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Pictures of when things fall into place and there is a peace that settles on the home. When the home feels more like a sanctuary…when it feels like I hope for it to feel and like I desire.  A home that is inspired by articles like I find at Art House America.

I have to admit, though.  There are times when things simply do not mesh.

There are times when I feel like I am running to stay ahead of the day, and I am just barely keeping up pace. I don’t have the lessons planned far enough ahead. I don’t have the groceries bought. I don’t have the meals planned. I don’t have on hand what I need. The kids are just enough more energetic than I am and it is keeping me on edge because it is highlighting the fact that I am falling short.

That is when the house looks more like this:

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Yep.  Not a lot of healthy, home cooked, green wonderful veggie-type food there. Meds. Flung to and fro, mixed in with all kinds of snacky type food.

Oh, and the sink…well…we’re really keeping up on the dishes today as well:

photo 1

It actually looks much worse in person.

I would have taken a picture of the laundry room, but I had to stop and clean up the cat vomit and got distracted.

Here’s the thing.  In the middle of this we have accomplished math lessons and reading, we have learned about Hittites and Canaanites, about the battle of Troy and about the Judges of Israel.

We have laughed heartily.

We’ve been to the grocery and the orthodontist and on the way sang loudly to TobyMac and Taylor Swift.

I rocked Maddie, after stepping over her toys that were scattered on the floor, and I sat for a few minutes holding her and just breathing her in. Just being with her…even though I didn’t have a few minutes. Because, even though I am far behind on duties; on lesson plans and menus and laundry, I am still in the middle of a life full of promise and hope and love.

We’ve been doing life and sometimes the chores get a bit sloppy because life gets backed up. I have the tendency to get edgy and grouchy when I know I am behind on the duties that I am responsible for, and I can take that out on the kids…because I know I am falling short. I desperately need a pause button so I can get caught up.

Those pause buttons are hard to find and the duties and the stress can continue to pile up. But we have to find those pauses…when we are rocking the babies, or listening to the laughter of the older kids…or looking at our kids sleep.

And then everyone else is still posting pictures of great meals and clean houses and clean smiling kids on Pinterest and Instagram and FaceBook. We’ve all seen the posts, and we’ve all read the blog articles telling us not to stress over them…but sometimes we need another reminder.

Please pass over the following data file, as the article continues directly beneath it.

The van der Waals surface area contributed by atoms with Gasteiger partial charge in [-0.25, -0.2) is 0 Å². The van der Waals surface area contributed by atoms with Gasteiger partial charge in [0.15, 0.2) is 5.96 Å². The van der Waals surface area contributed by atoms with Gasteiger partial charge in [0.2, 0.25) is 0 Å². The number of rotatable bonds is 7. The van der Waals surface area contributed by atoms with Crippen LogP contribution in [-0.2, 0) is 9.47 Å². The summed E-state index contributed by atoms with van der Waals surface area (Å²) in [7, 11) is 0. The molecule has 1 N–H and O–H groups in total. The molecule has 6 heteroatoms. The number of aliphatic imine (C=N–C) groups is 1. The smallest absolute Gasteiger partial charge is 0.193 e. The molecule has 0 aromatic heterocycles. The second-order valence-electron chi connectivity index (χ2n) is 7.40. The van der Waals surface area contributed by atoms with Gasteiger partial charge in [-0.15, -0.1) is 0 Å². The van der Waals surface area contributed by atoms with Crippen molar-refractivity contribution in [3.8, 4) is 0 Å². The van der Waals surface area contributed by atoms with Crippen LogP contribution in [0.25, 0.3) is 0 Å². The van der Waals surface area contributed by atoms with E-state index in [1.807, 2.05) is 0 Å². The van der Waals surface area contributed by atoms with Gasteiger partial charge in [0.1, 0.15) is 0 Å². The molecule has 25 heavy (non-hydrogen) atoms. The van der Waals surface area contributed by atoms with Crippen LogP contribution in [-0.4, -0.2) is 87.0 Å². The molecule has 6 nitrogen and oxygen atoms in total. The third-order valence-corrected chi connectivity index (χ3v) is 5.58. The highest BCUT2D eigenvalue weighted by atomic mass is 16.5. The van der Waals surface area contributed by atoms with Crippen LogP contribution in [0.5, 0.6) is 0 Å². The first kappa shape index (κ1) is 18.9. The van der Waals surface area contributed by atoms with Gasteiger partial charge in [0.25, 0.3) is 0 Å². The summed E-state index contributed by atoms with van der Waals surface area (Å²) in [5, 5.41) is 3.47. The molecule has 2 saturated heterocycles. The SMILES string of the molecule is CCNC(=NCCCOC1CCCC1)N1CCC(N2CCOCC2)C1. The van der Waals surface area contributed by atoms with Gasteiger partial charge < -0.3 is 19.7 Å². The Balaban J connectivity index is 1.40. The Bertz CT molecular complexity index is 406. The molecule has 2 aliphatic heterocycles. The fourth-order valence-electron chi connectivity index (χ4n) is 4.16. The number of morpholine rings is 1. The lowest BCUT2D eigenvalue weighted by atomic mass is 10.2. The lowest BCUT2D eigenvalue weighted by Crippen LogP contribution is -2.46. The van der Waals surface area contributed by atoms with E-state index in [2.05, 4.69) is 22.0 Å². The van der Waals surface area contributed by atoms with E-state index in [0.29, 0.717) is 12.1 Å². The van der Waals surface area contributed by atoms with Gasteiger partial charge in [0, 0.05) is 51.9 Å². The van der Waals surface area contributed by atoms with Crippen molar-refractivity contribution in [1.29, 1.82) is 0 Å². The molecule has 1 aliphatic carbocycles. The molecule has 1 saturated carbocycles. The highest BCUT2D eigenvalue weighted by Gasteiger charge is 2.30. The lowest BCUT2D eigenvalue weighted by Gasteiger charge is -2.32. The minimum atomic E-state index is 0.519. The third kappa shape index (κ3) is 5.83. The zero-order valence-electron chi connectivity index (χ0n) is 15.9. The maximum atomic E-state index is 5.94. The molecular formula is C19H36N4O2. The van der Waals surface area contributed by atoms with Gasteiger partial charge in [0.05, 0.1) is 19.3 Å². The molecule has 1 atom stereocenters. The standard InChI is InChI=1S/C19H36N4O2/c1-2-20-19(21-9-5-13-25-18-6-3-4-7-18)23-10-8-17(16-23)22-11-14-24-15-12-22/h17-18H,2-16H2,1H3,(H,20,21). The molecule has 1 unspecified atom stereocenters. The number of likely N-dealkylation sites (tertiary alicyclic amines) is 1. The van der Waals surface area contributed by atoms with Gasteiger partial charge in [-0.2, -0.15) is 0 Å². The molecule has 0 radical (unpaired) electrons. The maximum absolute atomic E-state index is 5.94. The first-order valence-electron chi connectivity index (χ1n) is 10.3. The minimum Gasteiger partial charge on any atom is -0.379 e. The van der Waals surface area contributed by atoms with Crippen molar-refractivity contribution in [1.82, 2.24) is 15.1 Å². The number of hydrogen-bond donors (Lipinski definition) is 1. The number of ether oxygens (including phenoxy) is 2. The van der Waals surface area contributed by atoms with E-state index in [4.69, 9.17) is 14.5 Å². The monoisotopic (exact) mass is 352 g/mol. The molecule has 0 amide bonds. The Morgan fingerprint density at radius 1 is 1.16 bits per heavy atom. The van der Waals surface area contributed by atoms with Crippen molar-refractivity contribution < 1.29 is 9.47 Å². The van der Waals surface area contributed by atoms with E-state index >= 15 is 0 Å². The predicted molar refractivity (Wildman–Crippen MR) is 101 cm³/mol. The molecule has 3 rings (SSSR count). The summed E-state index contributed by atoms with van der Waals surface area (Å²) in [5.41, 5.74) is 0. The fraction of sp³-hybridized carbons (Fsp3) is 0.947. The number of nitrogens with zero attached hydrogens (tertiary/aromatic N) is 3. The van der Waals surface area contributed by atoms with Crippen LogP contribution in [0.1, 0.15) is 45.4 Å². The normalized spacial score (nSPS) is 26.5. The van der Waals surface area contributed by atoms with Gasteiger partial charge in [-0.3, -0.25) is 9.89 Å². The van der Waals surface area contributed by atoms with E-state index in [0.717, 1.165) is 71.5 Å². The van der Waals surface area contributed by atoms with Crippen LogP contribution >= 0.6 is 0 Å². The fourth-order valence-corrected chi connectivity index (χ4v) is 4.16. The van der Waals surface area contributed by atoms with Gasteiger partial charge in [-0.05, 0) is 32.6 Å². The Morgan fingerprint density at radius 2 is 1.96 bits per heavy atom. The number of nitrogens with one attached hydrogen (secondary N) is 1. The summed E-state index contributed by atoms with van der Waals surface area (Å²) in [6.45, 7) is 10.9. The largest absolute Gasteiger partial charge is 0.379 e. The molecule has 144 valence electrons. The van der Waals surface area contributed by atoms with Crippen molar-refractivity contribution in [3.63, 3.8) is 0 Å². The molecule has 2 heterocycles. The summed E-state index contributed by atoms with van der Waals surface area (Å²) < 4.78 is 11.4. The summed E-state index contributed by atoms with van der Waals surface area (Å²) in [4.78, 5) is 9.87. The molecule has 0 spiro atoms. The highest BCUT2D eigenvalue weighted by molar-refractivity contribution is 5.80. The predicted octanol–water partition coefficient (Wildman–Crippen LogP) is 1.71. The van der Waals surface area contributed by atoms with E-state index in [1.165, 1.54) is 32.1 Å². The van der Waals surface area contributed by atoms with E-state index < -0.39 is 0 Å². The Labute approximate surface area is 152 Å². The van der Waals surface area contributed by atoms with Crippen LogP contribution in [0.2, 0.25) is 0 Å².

So here is another reminder.

Don’t stress.

Everyone has the back-up of dishes in their sink sometimes. Everyone’s cat, or dog, or kid, pukes on the floor at some point 😉

Everyone feels the need to hit the pause button…we just don’t always post that on Pinterest or FaceBook or Instagram all the time. We like to post the good side of us. And sometimes that makes it really tough for all the rest of us to say that we struggling and that we are hurting and that we are lonely…or disappointed…or …. whatever.

But we need to say it and we need to not swallow it down and try to just ignore it and shoulder on, because it just becomes bigger and harder to swallow down.

So…go ahead…post pictures of your dirty sink on Instagram and tell the world you need a day to pause! Recognize your limits!! Before they become something larger than they need to be.

Because we have an enemy that will take something small and twist it and turn it and poke at it and fester it until it becomes something it never needed to be. He will take a silly picture of someone enjoying life, posted on a social media, and make you feel less about yourself.

Listen…the successes and the joys of our friends do not diminish who we are…they simply are the joys of our friends. Let them be that, and rejoice with them. That’s all.

I promise to post some unflattering pictures of our life in the coming months 😉

For now…remember that the One who cares for us cares for us in the midst of the life we are in, right now. Not the life we hope for, or the life we wish we had. Not the life we hope to create.

Right now…with the promise that He is the One who is Faithful to bring about the life we hope to create. He is the One who can bring us to the place where we are loved and whole and well…and where we have peace even with dirty dishes and cats who vomit.